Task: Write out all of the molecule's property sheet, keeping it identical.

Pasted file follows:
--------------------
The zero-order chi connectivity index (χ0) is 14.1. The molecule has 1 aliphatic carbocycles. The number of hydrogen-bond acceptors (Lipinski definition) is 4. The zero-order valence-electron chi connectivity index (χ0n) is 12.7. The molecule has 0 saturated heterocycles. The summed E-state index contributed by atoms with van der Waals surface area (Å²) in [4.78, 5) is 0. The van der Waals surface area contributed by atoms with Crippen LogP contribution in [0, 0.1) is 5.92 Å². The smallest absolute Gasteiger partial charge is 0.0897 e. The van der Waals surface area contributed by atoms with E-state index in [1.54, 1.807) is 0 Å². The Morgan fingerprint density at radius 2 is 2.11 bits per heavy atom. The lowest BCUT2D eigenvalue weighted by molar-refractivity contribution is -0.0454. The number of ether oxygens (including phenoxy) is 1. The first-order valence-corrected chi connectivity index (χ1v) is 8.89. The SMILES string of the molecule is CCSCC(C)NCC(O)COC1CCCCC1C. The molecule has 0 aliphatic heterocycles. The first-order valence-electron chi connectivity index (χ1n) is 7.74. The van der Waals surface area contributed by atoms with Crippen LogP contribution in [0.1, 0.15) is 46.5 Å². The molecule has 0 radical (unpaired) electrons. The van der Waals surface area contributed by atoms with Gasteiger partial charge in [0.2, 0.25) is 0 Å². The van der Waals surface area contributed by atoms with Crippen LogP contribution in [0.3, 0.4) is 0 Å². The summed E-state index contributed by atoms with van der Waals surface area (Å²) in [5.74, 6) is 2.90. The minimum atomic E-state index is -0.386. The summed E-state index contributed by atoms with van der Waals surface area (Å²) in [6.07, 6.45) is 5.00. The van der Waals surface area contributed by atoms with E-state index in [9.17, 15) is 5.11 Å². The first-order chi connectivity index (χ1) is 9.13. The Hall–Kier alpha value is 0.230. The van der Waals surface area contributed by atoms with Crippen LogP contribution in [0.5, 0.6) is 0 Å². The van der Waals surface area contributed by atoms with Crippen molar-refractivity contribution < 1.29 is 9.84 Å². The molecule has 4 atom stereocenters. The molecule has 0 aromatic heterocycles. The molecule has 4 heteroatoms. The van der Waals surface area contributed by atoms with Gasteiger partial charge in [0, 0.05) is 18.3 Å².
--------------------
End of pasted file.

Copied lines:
The zero-order chi connectivity index (χ0) is 14.1. The molecule has 1 aliphatic carbocycles. The number of hydrogen-bond acceptors (Lipinski definition) is 4. The zero-order valence-electron chi connectivity index (χ0n) is 12.7. The molecule has 0 saturated heterocycles. The summed E-state index contributed by atoms with van der Waals surface area (Å²) in [4.78, 5) is 0. The van der Waals surface area contributed by atoms with Crippen LogP contribution in [0, 0.1) is 5.92 Å². The smallest absolute Gasteiger partial charge is 0.0897 e. The van der Waals surface area contributed by atoms with E-state index in [1.54, 1.807) is 0 Å². The Morgan fingerprint density at radius 2 is 2.11 bits per heavy atom. The lowest BCUT2D eigenvalue weighted by molar-refractivity contribution is -0.0454. The number of ether oxygens (including phenoxy) is 1. The first-order valence-corrected chi connectivity index (χ1v) is 8.89. The SMILES string of the molecule is CCSCC(C)NCC(O)COC1CCCCC1C. The molecule has 0 aliphatic heterocycles. The first-order valence-electron chi connectivity index (χ1n) is 7.74. The van der Waals surface area contributed by atoms with Crippen LogP contribution in [0.1, 0.15) is 46.5 Å². The molecule has 0 radical (unpaired) electrons. The van der Waals surface area contributed by atoms with Gasteiger partial charge in [0.2, 0.25) is 0 Å². The van der Waals surface area contributed by atoms with Crippen LogP contribution in [0.3, 0.4) is 0 Å². The summed E-state index contributed by atoms with van der Waals surface area (Å²) in [5.74, 6) is 2.90. The minimum atomic E-state index is -0.386. The summed E-state index contributed by atoms with van der Waals surface area (Å²) in [6.07, 6.45) is 5.00. The van der Waals surface area contributed by atoms with E-state index in [9.17, 15) is 5.11 Å². The first-order chi connectivity index (χ1) is 9.13. The Hall–Kier alpha value is 0.230. The van der Waals surface area contributed by atoms with Crippen LogP contribution in [0.5, 0.6) is 0 Å². The van der Waals surface area contributed by atoms with Crippen molar-refractivity contribution < 1.29 is 9.84 Å². The molecule has 4 atom stereocenters. The molecule has 0 aromatic heterocycles. The molecule has 4 heteroatoms. The van der Waals surface area contributed by atoms with Gasteiger partial charge in [0, 0.05) is 18.3 Å².